Because birding has attuned me to this interconnectedness, the lifer I have been most exited by is the endangered snail kite, whose range in the United States is limited to parts of Florida. It was one of the first species federally classified as endangered following the 1966 passage of the Endangered Species Preservation Act. The timing of the act was no coincidence as the same massive post-war boom that gave rise to many segregated suburbs devastated ecosystems throughout the country. The snail kite is a marvel of adaptation. Everything about its beak shape, senses, and flight make it the perfect hunter of the only thing it eats: the apple snail. This specialization, however, has made it vulnerable due to rampant development, which resulted in both loss of habitat and degradation of the snail’s water sources. Now the snail kite faces another threat: climate change. Rising sea levels from an average temperature change of 1.5 degrees Celsius would result in massive habitat loss of its already limited range, while the increased possibilities of heat waves and heavy rain would hinder nesting and feeding young. 1.5 degrees is the target established by the 2015 Paris Agreement. The US withdrew from the agreement in 2020. Even though the Biden administration plans to rejoin, the target might still be a best-case scenario for the snail kite unless it is quickly exceeded.
I did not count on seeing a snail kite when I did. Armed with my binoculars and my phone opened to Ebird, I put on some hiking boots and trekked into the prairie south of Gainesville, Florida. Even in such solitary places I am reminded of the pandemic that brought me there. At the entrance to the trail, the new signs warning visitors to stay six feet away from people had been erected next to the old ones found everywhere in Florida to keep twenty feet away from alligators. Indeed, other signs around town even play on the distressingly similar risk of death by proximity.
Before long a dark raptor swooped down over the water, gracefully skimmed the surface and flew off with something I could not identify. Only when I got home and ran a photograph through Merlin did I learn I had seen a snail kite hunting an apple snail. I read about the snail kite because of my new-found love of birding and took heart in how my pandemic hobby could play a role in its survival.
My Ebird sighting has become a data point, along with those of the other citizen-scientist birders who share in the excitement of each other’s findings. Now with over six hundred thousand users, Ebird had helped worldwide conservation efforts, from spurring legislative action to expand wetlands protections to shaping environmental planning for the locations of wind farms and communications towers. This is good not only for birds but promising for the future of large issues that affect humans such as climate change or sustainability. With a 44% increase in October sightings on Ebird from the same month in 2019, I am optimistic about the long-term positive impact of all the information submitted by people who spent the pandemic birding. Twenty-six countries saw at least a doubling in Ebird usage in 2020. These include increases of 174% in Angola, 356% in Nicaragua, 243% in Vanuatu, and 348% in Ukraine. Figures such as these suggest that new digital platforms have the potential to thrive even where there are serious obstacles to internet access. Perhaps this enlarged virtual community will foster shared connections worldwide. It is my hope that it will become the basis for new forms of political organizing in the name of environmental conservation, sustainable infrastructure, and an end to the digital divide. Like the veeries picking up early signals of hurricanes, pandemic birding constitutes an early sign of global change.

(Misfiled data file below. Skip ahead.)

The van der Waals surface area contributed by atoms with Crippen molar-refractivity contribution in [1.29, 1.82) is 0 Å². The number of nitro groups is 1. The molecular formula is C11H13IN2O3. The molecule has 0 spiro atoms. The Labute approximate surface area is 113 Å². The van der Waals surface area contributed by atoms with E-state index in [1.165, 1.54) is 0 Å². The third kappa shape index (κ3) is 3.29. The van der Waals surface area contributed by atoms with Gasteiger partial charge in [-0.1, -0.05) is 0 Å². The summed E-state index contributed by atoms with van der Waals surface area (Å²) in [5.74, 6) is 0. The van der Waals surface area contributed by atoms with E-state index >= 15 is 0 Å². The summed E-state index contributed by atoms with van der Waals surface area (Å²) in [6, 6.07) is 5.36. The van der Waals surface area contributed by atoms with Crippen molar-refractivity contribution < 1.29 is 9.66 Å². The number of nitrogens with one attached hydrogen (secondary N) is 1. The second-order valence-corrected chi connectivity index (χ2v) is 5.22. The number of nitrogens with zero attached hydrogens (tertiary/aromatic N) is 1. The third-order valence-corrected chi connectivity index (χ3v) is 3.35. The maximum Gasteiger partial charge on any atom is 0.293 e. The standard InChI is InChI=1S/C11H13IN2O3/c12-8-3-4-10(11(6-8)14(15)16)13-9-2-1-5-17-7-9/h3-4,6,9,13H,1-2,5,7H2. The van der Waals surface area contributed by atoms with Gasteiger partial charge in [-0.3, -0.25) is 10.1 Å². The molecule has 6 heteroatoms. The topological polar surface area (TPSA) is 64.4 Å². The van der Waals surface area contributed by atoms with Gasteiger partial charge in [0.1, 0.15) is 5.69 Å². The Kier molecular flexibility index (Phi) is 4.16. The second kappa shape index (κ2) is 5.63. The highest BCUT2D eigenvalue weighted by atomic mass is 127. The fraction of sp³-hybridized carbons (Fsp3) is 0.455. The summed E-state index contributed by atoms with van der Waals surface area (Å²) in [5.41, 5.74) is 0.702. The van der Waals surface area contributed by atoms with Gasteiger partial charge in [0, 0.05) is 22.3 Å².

What other ripple effects will the increased popularity in birding bring? For me, becoming a birder changed how I experience the world. If birding proved a logical choice in March, it was also an unexpected one. I grew up in Brooklyn and only was conscious of pigeons and seagulls until adulthood. It makes me wonder how differently I would experience New York City now. Birds were there all along. I actually grew up within walking distance of the Gateway National Recreation Area, a major stop on the Atlantic Flyway. I always saw the signs but I never saw the birds. Now I notice birds everywhere.